War of words around North Korea erupts again. With no solution in sight

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Well, who could have guessed it! North Korea conducts another missile test – read Scoop’s ‘NK successfully launches second ICBM’ – and the war of words erupts, with the international community calling on the regime in Pyongyang to quit stirring trouble and the US warning that “the time for talking is over” and that “all options are on the table”.

In case you are a keen North Korea watcher, the first quote comes from the US ambassador to the UN Nikki Hayley and the second one from US Vice President Michael Pence, who was on a visit to Estonia and found the time in his busy schedule to respond to the latest escalation on the Korean Peninsula.

US President Donald Trump expressed his frustration with Beijing over its inability to restrain North Korea, pointing out on Twitter that “China could easily solve this problem!” Lots of other politicians said lots of other things on the subject but, just like before, no one really knows what to do.

Meanwhile, North Korean top dog Kim Jong-Un and his generals are using another opportunity to tell their people that the West is trembling with fear at the might of DPKR and that American imperialism will have to accept another nuclear player on the world stage. In terms of communist public relations, this is obviously the ultimate in boosting the patriotic feelings of the proud nation. In case you’re interested, the populace of DPRK is over 25 million and, according to all the state North Korean media outlets, the support for what Kim and his generals are up to is around 101 per cent mark. (Don’t ask, in a communist state they measure popular support in strange ways.)

After the latest North Korean missile test the customary response followed, with the joint missile launches by the South Korean and US armed forces, in the direction of the open sea, and two B1 US supersonic bombers flying in a low pass over South Korea, in a show of added military muscle.

Sources in Washington are telling Scoop that the feeling among some members of the Trump Administration is that it is time to seriously think of a military option, in the face of the possibility that North Korea may soon be able to arm its ICBMs with nuclear warheads that could reach the territory of the US. It is a worrying prospect but the good news, from the same sources, is that the US Defence Secretary James ‘Mad Dog’ Mattis is not at all keen on the idea and thinks that this could result in tragedy of a huge scale. Which begs the question who is actually the madder of the lot in Washington?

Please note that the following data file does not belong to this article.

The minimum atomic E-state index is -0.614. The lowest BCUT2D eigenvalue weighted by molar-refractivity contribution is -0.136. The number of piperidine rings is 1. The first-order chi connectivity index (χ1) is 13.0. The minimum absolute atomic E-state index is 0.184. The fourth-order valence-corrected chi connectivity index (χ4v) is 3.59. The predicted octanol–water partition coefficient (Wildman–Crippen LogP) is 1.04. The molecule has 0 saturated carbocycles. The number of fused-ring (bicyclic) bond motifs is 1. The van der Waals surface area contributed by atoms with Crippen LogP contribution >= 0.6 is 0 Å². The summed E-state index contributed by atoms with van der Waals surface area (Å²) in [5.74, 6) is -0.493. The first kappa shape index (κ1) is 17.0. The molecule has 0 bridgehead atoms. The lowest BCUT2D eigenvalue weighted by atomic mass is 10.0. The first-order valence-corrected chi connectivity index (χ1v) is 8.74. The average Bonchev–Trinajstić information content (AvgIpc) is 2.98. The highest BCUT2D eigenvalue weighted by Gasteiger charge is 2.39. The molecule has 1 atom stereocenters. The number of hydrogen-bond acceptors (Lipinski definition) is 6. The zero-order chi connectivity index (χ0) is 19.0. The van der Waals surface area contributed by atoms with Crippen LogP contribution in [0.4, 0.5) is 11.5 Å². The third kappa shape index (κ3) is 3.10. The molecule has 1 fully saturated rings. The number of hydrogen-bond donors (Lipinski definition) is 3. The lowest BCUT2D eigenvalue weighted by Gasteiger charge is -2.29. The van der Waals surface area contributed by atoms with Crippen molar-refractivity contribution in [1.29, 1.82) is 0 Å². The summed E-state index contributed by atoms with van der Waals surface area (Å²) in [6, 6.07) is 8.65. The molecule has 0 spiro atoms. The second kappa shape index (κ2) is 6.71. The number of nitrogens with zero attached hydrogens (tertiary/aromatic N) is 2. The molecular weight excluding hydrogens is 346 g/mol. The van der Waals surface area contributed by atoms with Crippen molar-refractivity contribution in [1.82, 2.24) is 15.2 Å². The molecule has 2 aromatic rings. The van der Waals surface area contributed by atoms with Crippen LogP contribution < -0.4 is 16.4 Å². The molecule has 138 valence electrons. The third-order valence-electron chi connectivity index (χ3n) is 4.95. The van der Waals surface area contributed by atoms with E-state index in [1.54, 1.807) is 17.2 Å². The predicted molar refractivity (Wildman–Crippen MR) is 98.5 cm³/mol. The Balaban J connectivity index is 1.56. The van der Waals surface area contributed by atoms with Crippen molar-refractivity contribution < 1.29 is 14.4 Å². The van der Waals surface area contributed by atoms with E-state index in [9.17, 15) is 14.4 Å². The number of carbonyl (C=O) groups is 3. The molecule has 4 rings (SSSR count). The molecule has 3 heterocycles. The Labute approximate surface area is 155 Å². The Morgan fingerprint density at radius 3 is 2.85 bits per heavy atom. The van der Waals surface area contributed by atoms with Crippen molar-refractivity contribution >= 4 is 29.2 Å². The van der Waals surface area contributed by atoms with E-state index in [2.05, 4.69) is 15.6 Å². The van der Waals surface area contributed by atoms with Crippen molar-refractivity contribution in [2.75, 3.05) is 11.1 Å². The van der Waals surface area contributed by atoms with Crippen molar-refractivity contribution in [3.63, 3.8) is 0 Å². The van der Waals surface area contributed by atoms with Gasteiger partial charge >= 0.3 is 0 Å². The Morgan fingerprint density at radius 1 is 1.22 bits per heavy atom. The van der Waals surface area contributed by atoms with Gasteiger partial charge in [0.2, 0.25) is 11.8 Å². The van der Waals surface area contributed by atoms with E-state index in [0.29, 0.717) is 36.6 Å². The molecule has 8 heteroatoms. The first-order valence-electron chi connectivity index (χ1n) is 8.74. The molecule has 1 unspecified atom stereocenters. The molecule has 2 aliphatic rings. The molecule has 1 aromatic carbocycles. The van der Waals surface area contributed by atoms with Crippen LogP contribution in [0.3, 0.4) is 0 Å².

Scoop had reported earlier that during the summit between Russian President Vladimir Putin and Chinse leader Xi Jinping in Moscow, two days before the recent G20 summit in Germany, the two men had discussed the crisis around North Korea. They instructed their officials to moot around the idea of a military de-escalation of the Korean Peninsula by scaling down the joint military US and South Korean drills, a move that could make possible putting pressure on Pyongyang to limit its nuclear ambitions. Up to know, though, Western countries have not responded to that initiative. Which is a shame.

The problem with the Korean Peninsula is that South Korea basically has a guarantor of its security in the form of the formidable US military presence there, while North Korea is left to stand up against that mighty joint force on its own. And it’s obvious that such a situation creates tensions that escalate now and then. The only way out of it would be for the UN Security Council to ask China, or China and Russia together, to become North Korea’s guarantors of its security, with a possible military presence there, that would open the door for serious talks about dismantling Pyongyang’s nuclear programme. But as thing stand now, such talks are impossible.

And if the current stand-off continues in the same way as it is happening now there is always a chance that a war of words at some point may turn into a hot war.

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